Thursday, November 22, 2007

I May Have Got Grey Cup Weekend Wrong, But I am Sure about This

From Popular Science: How to Cook the Perfect Turkey

Happy cooking! The Perfect Bird
The centerpiece of the dinner has a puzzle built right in. You have a 15 or so pound object—the turkey—made of two different types of meat that must remain stuck together, at least until after a dramatic table presentation just before serving. The white meat, or breast, is delicate, low in fat, and is at its juiciest at about 155ºF. The dark meat doesn't begin to get tender until its collagen-rich connective tissue turns to gelatin. And that doesn't get going until around 165º. So how can you get both in the oven at the same time, take them out at the same time, and keep them at the correct temperatures throughout?
Food-science expert Harold McGee, author of the encyclopedic culinary reference On Food and Cooking, has come up with the answer. He builds in a temperature differential before putting the turkey in the oven, giving the leg meat a head start at heating up.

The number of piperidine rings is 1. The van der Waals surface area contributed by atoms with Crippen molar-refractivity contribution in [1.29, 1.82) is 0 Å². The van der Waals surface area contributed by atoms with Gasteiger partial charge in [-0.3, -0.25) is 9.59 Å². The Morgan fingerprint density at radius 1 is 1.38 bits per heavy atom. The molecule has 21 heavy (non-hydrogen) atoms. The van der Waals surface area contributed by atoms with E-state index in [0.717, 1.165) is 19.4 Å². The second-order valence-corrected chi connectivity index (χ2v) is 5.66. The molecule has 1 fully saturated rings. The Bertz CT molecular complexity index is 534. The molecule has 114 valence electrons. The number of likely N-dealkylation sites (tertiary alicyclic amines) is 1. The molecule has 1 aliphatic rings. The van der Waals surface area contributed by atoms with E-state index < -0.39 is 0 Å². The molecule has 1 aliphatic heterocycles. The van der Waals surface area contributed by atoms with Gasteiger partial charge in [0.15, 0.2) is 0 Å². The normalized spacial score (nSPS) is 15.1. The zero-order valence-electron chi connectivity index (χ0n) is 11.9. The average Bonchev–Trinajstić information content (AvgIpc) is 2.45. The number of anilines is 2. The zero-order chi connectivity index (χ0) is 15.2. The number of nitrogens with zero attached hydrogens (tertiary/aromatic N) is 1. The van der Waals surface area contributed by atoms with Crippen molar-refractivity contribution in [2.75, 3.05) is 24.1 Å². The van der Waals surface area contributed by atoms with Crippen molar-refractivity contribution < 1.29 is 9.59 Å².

Here's how he does it: A couple hours (no more than three) before cooking, he moves the turkey from the fridge to the counter and places sealable plastic bags filled with crushed ice on the breast. As the legs warm up, the breast stays cool. When the breast meat is around 40º and the leg meat is close to 60º, he puts the bird into the oven. It's done when the breast meat reaches between 155º and 160º and the dark meat around 180º. Both meats are perfectly cooked. For perfect browning, McGee applies some final touches to the skin with a heat gun.

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